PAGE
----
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A Photographic Study of Boiling Flow

Description: From abstract: A high speed motion picture study was conducted of boiling flow in a vertical, rectangular channel at atmospheric pressure. Three different visual flow regimes were defined and described.
Date: October 25, 1963
Creator: Vohr, John Henry
Partner: UNT Libraries Government Documents Department

Interfacial Area Measurement Methods

Description: This report describes the ongoing development of experimental techniques for measurement of local specific interfacial area in gas-liquid and liquid-liquid two-phase systems. Mathematical relations between local specific interfacial area and measurable quantities are derived based on kinematics and geometry. Two methods for determining local specific interfacial area are identified; both entail detection of passage of interfaces through fixed locations in the flow field. A multiple-sensor electrical-resistivity-probe technique is being developed for determination of local specific interfacial area in vertical gas-liquid bubbly flows. The technique consists of simultaneous measurements at two or four locations in the two-phase flow field of the local electrical resistivity of the two-phase mixture. Methods for data analysis are described. Limitations of the technique are briefly discussed.
Date: February 1989
Creator: Tan, M. J. & Ishii, M.
Partner: UNT Libraries Government Documents Department

Numerical Method for Solution of Transient, Homogeneous, Equilibrium, Two-Phase Flows in One Space Dimension

Description: This report presents a solution method for transient, homogeneous, equilibrium, two-phase flows of a single-component fluid in one space dimension. The method combines a direct finite-difference procedure and the method of characteristics. The finite-difference procedure solves the interior points of the computing domain; the boundary information is provided by a separate procedure based on the characteristics theory. The solution procedure for boundary points requires information in addition to the physical boundary conditions. This additional information is obtained by a new procedure involving integration of characteristics in the hodograph plane.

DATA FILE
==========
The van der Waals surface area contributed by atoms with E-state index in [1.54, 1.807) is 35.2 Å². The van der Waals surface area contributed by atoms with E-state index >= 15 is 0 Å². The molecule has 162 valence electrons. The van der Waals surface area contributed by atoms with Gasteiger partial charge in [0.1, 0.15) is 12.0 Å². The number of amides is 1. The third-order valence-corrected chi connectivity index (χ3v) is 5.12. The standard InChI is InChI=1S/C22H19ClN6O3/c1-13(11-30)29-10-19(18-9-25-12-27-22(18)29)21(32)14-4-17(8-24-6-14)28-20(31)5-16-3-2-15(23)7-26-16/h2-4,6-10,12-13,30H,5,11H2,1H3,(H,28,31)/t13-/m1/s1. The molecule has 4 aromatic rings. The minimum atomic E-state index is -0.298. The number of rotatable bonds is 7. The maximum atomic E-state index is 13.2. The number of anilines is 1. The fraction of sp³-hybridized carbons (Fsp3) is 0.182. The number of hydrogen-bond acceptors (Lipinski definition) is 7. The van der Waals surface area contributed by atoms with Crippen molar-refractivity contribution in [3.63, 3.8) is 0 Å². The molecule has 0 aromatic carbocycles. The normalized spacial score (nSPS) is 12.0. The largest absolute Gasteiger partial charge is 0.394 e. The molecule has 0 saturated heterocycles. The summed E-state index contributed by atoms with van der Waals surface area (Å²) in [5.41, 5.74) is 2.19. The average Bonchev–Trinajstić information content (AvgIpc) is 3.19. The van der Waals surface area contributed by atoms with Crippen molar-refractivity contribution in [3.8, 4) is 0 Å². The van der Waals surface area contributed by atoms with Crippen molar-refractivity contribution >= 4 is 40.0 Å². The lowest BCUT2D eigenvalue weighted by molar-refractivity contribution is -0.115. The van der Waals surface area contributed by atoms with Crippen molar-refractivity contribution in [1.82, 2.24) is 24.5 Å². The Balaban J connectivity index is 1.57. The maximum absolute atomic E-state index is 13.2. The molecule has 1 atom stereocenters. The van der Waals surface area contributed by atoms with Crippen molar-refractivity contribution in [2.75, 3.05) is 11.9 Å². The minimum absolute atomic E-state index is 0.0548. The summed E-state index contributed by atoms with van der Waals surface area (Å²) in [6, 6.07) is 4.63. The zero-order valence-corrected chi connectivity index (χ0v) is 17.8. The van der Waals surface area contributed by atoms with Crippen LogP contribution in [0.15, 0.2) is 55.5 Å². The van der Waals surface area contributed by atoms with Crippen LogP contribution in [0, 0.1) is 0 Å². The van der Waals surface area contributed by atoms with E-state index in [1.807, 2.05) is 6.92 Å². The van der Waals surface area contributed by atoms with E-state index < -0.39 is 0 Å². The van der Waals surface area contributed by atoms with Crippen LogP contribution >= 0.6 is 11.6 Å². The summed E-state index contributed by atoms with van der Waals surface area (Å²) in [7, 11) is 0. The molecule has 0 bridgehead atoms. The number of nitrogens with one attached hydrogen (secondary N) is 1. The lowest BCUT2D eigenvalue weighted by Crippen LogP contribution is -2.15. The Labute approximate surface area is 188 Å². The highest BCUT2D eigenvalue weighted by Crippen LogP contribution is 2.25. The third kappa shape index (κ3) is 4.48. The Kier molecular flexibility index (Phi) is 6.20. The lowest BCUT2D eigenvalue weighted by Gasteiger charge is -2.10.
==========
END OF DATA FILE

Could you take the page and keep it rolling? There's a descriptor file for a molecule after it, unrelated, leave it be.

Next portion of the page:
Date: October 1979
Creator: Shin, Yong W. & Wiedermann, Arne H.
Partner: UNT Libraries Government Documents Department

Interfacial area and interfacial transfer in two-phase systems. DOE final report

Description: In the two-fluid model, the field equations are expressed by the six conservation equations consisting of mass, momentum and energy equations for each phase. The existence of the interfacial transfer terms is one of the most important characteristics of the two-fluid model formulation. The interfacial transfer terms are strongly related to the interfacial area concentration and to the local transfer mechanisms such as the degree of turbulence near interfaces. This study focuses on the development of a closure relation for the interfacial area concentration. A brief summary of several problems of the current closure relation for the interfacial area concentration and a new concept to overcome the problem are given.
Date: July 1, 2002
Creator: Ishii, Mamoru; Hibiki, T.; Revankar, S.T.; Kim, S. & Le Corre, J.M.
Partner: UNT Libraries Government Documents Department

A discontinuous Galerkin front tracking method for two-phase flows with surface tension

Description: A Discontinuous Galerkin method for solving hyperbolic systems of conservation laws involving interfaces is presented. The interfaces are represented by a collection of element boundaries and their position is updated using an arbitrary Lagrangian-Eulerian method. The motion of the interfaces and the numerical fluxes are obtained by solving a Riemann problem. As the interface is propagated, a simple and effective remeshing technique based on distance functions regenerates the grid to preserve its quality. Compared to other interface capturing techniques, the proposed approach avoids smearing of the jumps across the interface which leads to an improvement in accuracy. Numerical results are presented for several typical two-dimensional interface problems, including flows with surface tension.